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Unreliable Narrator - Point of View

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I was listening to a podcast last night about unreliable narrators and it brought up an interesting question. Is an unreliable narrator innately first person POV?
 I'll try to give an example.

Let's say Doug completely believes he's a superhero (leaving out the question of his mental health for the moment). He sees himself striding through town in a cape and sexy sunglasses. In reality, Doug is a chubby, pasty sort who lives in his mother's basement.

As Doug moves through the story and, at some point, comes face to face with reality versus his own imaginings, would it be possible to write him in close 3rd or would he be 1st person no matter what?
#1 - August 08, 2013, 08:05 AM

If it's an unreliable narrator, I feel like it needs to be first person--narrated by the person who is unreliable, in denial, hiding something, whatever.  Ex. Doug in Okay for Now, or the main character (I forget his name) of Remains of the Day.

If it's in close third, how are we getting the misinformation?  From the narrator (who is not the character)?  Then it's more like fantasy sequences (presented as reality until you learn better?) or the character being delusional?  Example: Thurber's Walter Mitty?

Is it like this?  Doug flew to the roof's peak.  He stood there catching his breath.  It was tough work being a super hero.
And then later:  Doug threw down the ladder.  His parents were right--climbing on the roof was dangerous, and super hero games were for babies and kooks.

I think that's possible, but I wouldn't call it an "unreliable narrator" so much.  Just the story of a character that indulges in fantasy.

But maybe some people would call it that?
#2 - August 08, 2013, 08:59 AM

Dionna

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I think of the narrator of a story as being like the the old guy telling the story (THE NARRATOR) in the play OUR TOWN. He's dressed in an old suit, standing on the sidelines, telling the story. He is reliable because he stays the same old guy throughout the play and doesn't come out dressed like or acting like an old woman or a monkey or a little boy or all of the sudden using slapstick humor. He tells the story with the same voice, speech patterns, and mannerisms from beginning to end.

So whatever voice or narrator you choose to tell your story, from whatever point of view, it must be consistent to be reliable.

Check out my blog post about POV and tell me if it is helpful:
http://www.dionnalmann.com/1/post/2013/07/parasol-or-velcro-aka-pov.html
#3 - August 08, 2013, 09:02 AM
« Last Edit: August 08, 2013, 09:04 AM by Dionna »

I wouldn't say that an unreliable narrator couldn't be done in third person... but it would be much trickier to execute well and believably. Maybe a game to play with yourself when you want a real challenge. First person is the easiest for a reader to swallow, since they already know that they are dealing with a particular perspective on events.
#4 - August 08, 2013, 09:31 AM

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I have a novel that's in three POVs, all third person, and one of them is unreliable. I really didn't think of it this way, but my agent did. This character withholds things, which gradually becomes apparent as you go along, and because it's very close third, close enough that you get each one's voice even in third, I think it does count as unreliable narration. 
#5 - August 08, 2013, 09:51 AM
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I think an unreliable narrator is traditionally first person, although obviously this doesn't mean the whole book is narrated by the unreliable narrator. Anything told in diaries, letters could be the same, or in multiple povs, as mentioned.  But the way that phrase is used normally is for 1st person, as far as I know. Like, you know, Gone Girl.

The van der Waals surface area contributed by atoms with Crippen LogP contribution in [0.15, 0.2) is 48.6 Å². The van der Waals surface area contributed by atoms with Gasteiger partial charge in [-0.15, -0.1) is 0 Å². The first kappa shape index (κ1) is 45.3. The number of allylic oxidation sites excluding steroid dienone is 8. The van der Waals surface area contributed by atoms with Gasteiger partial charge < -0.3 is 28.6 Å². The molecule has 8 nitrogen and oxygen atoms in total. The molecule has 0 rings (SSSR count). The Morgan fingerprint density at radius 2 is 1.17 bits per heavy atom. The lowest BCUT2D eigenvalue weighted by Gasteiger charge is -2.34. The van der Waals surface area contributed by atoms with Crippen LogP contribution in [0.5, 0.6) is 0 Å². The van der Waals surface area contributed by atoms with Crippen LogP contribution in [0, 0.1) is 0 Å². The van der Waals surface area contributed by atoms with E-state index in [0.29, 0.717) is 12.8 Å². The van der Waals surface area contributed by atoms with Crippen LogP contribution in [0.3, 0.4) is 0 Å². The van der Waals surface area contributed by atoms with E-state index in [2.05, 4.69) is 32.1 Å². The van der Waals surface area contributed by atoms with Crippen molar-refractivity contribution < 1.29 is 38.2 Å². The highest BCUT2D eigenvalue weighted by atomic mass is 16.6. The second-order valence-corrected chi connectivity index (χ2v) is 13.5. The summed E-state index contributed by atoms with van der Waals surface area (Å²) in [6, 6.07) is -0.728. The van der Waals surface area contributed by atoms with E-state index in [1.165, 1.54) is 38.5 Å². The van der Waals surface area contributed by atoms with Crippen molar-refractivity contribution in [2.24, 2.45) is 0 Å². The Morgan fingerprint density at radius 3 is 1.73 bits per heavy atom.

#6 - August 08, 2013, 02:16 PM
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To echo what other people have said - it's doable, but I think it's VERY hard. You would have to write in a way that makes it very clear to the reader, from the start, that this is close third person, and then never stray from that. One issue with close third is that the "closeness" can waver if the author isn't very careful - sometimes you're staying firmly in the MC's head, and other times it strays closer to an impartial third person narrator.

I would seek out other books that are written in unreliable third and study what you like/dislike about their execution. (Sadly, this will mean some spoilers for you, since unreliable narrators tend to be surprises!) Ghost stories will be a goldmine for this sort of stuff. I'd look for lists of unreliable narrator books on goodreads or similar sites, too.
#7 - August 08, 2013, 02:30 PM

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I have "Liar" in my to-read-pile -- I beleive that's another example of an unreliable narrator.

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#8 - August 08, 2013, 03:56 PM
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I've been thinking about this because in some way, every narrator is unreliable ... they bring their little biases, misinterpret information, and that's what makes the story. With some books like LIAR you try to figure out whether to trust the narrator, but most of the time, we do trust the narrator and their worldview. I read a book a while back in 2 POVs (boy, girl) and it was kind of like He said, She said. Same story, different interpretation. Amelia Bedelia is my favorite unreliable character -- she takes things so literally -- to comic effect.

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#9 - August 08, 2013, 08:15 PM
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I’ve been confused about this one for a few days, mainly because there are so many ways to be an unreliable narrator—some of which seem like character perspective rather than unreliability to me. The comments clarified a lot of issues, and I agree that it’s more difficult to do outside the bounds of a first-person narrative. But you’re talking about close third, which is very similar to first.